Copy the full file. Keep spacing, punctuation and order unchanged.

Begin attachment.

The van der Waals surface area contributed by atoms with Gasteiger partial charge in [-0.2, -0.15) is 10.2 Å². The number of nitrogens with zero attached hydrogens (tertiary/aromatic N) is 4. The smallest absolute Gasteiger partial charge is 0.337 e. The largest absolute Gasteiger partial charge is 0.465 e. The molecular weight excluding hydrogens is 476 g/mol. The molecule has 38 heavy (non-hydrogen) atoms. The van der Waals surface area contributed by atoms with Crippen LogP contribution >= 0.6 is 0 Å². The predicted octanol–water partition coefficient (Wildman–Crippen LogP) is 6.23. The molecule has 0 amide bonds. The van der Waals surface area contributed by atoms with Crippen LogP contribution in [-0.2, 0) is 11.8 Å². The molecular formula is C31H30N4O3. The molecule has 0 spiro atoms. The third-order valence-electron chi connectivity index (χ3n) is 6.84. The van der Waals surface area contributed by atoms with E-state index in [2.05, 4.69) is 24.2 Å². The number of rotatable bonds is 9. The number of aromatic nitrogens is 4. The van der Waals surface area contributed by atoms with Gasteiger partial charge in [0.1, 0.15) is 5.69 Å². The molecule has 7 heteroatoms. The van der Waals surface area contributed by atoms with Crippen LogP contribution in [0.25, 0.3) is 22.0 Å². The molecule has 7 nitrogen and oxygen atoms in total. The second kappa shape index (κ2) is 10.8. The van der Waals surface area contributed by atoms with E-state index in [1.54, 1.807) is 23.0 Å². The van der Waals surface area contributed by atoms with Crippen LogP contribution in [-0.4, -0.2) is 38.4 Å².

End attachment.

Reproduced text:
The van der Waals surface area contributed by atoms with Gasteiger partial charge in [-0.2, -0.15) is 10.2 Å². The number of nitrogens with zero attached hydrogens (tertiary/aromatic N) is 4. The smallest absolute Gasteiger partial charge is 0.337 e. The largest absolute Gasteiger partial charge is 0.465 e. The molecular weight excluding hydrogens is 476 g/mol. The molecule has 38 heavy (non-hydrogen) atoms. The van der Waals surface area contributed by atoms with Crippen LogP contribution >= 0.6 is 0 Å². The predicted octanol–water partition coefficient (Wildman–Crippen LogP) is 6.23. The molecule has 0 amide bonds. The van der Waals surface area contributed by atoms with Crippen LogP contribution in [-0.2, 0) is 11.8 Å². The molecular formula is C31H30N4O3. The molecule has 0 spiro atoms. The third-order valence-electron chi connectivity index (χ3n) is 6.84. The van der Waals surface area contributed by atoms with E-state index in [2.05, 4.69) is 24.2 Å². The number of rotatable bonds is 9. The number of aromatic nitrogens is 4. The van der Waals surface area contributed by atoms with Gasteiger partial charge in [0.1, 0.15) is 5.69 Å². The molecule has 7 heteroatoms. The van der Waals surface area contributed by atoms with Crippen LogP contribution in [0.25, 0.3) is 22.0 Å². The molecule has 7 nitrogen and oxygen atoms in total. The second kappa shape index (κ2) is 10.8. The van der Waals surface area contributed by atoms with E-state index in [1.54, 1.807) is 23.0 Å². The van der Waals surface area contributed by atoms with Crippen LogP contribution in [-0.4, -0.2) is 38.4 Å².